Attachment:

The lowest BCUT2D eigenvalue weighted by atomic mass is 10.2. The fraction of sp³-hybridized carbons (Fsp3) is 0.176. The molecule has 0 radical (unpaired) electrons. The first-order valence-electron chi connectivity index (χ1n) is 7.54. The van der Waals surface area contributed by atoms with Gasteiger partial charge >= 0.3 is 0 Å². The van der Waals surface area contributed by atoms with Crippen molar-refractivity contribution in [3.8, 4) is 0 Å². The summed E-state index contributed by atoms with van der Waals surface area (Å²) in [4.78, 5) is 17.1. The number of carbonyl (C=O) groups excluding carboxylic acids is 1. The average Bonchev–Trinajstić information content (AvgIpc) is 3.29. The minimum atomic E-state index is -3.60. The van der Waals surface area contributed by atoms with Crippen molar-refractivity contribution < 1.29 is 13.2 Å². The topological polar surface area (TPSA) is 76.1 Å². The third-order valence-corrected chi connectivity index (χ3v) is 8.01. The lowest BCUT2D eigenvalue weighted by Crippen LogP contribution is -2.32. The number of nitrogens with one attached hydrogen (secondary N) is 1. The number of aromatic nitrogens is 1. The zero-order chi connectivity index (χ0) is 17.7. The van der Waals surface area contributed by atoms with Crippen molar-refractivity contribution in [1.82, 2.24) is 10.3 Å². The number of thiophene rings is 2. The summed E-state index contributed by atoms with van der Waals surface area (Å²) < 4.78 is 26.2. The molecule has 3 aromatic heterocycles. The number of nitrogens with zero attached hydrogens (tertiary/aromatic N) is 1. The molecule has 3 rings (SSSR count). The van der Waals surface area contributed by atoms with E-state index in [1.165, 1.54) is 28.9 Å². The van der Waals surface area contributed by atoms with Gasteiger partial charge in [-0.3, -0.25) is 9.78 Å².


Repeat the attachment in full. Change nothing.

The lowest BCUT2D eigenvalue weighted by atomic mass is 10.2. The fraction of sp³-hybridized carbons (Fsp3) is 0.176. The molecule has 0 radical (unpaired) electrons. The first-order valence-electron chi connectivity index (χ1n) is 7.54. The van der Waals surface area contributed by atoms with Gasteiger partial charge >= 0.3 is 0 Å². The van der Waals surface area contributed by atoms with Crippen molar-refractivity contribution in [3.8, 4) is 0 Å². The summed E-state index contributed by atoms with van der Waals surface area (Å²) in [4.78, 5) is 17.1. The number of carbonyl (C=O) groups excluding carboxylic acids is 1. The average Bonchev–Trinajstić information content (AvgIpc) is 3.29. The minimum atomic E-state index is -3.60. The van der Waals surface area contributed by atoms with Crippen molar-refractivity contribution < 1.29 is 13.2 Å². The topological polar surface area (TPSA) is 76.1 Å². The third-order valence-corrected chi connectivity index (χ3v) is 8.01. The lowest BCUT2D eigenvalue weighted by Crippen LogP contribution is -2.32. The number of nitrogens with one attached hydrogen (secondary N) is 1. The number of aromatic nitrogens is 1. The zero-order chi connectivity index (χ0) is 17.7. The van der Waals surface area contributed by atoms with Crippen molar-refractivity contribution in [1.82, 2.24) is 10.3 Å². The number of thiophene rings is 2. The summed E-state index contributed by atoms with van der Waals surface area (Å²) < 4.78 is 26.2. The molecule has 3 aromatic heterocycles. The number of nitrogens with zero attached hydrogens (tertiary/aromatic N) is 1. The molecule has 3 rings (SSSR count). The van der Waals surface area contributed by atoms with E-state index in [1.165, 1.54) is 28.9 Å². The van der Waals surface area contributed by atoms with Gasteiger partial charge in [-0.3, -0.25) is 9.78 Å².